Autism, Empathizing-Aystemizing (e-s) Theory, and Pathological Altruism

Simon Baron-Cohen

in Pathological Altruism

Published in print December 2011 | ISBN: 9780199738571
Published online January 2012 | e-ISBN: 9780199918669 | DOI:
Autism, Empathizing-Aystemizing (e-s) Theory, and Pathological Altruism

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Empathy involves the ability to imagine what someone else is thinking or feeling, whereas systemizing relates to the ability to understand the rules underlying systems as diverse as a car engine, a language, or the organization of a stamp collection. Studies have shown empathy and systemizing are important in understanding both typical sex differences and autism spectrum conditions—a link arising from the Empathizing-Systemizing (E-S) theory. Autism spectrum conditions are characterized by a profile in which systemizing is intact or superior, but empathy is impaired (S 〈〈 E). This raises the possibility of a mirror image of autism—a condition in which systemizing might be impaired, but empathy would be intact or even superior (hyperempathetic, E 〈〈 S). Such a hypothetical group in the population might not come to clinical attention, and theoretically may overlap with the notion of pathological altruism.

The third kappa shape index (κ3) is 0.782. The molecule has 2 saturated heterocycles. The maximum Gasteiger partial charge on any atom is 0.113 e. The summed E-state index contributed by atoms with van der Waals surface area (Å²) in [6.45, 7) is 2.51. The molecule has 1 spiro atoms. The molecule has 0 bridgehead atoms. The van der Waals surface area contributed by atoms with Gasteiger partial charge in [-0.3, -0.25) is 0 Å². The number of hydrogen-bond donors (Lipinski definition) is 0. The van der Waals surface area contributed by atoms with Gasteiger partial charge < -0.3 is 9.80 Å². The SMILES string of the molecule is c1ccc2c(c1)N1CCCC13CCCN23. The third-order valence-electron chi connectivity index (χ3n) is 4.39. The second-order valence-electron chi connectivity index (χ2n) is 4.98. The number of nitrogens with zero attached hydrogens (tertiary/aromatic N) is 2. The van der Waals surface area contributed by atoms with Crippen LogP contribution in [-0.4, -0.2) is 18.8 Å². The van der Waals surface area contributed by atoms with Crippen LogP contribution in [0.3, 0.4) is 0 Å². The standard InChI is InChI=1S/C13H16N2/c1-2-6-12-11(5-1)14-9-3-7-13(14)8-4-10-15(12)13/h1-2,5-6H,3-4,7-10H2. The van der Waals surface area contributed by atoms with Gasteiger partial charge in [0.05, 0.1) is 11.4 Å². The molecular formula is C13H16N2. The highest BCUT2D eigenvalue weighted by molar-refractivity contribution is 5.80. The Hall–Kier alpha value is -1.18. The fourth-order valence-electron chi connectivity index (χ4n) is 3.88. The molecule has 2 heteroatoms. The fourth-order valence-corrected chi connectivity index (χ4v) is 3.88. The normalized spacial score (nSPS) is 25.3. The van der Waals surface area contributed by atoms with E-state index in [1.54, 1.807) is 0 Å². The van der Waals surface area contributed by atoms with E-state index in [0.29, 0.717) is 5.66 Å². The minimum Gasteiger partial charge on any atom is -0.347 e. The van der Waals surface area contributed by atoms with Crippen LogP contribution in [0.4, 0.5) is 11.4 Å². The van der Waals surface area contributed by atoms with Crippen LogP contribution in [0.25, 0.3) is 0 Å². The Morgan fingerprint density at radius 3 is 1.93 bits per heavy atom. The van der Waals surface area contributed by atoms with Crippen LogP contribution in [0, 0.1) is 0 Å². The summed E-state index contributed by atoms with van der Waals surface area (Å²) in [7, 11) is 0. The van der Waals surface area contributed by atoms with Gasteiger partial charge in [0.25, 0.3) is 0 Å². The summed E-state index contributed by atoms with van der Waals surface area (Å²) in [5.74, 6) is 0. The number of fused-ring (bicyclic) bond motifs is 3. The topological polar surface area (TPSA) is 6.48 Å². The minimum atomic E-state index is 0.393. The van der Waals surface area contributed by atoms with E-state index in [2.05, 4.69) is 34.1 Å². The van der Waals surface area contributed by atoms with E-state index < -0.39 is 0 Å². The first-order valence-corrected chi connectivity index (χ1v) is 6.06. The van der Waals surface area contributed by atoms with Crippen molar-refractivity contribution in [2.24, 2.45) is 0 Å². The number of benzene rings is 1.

Keywords: empathy; empathizing; systemizing; hyperempathy; autism spectrum

Chapter.  1746 words.  Illustrated.

Subjects: Social Psychology

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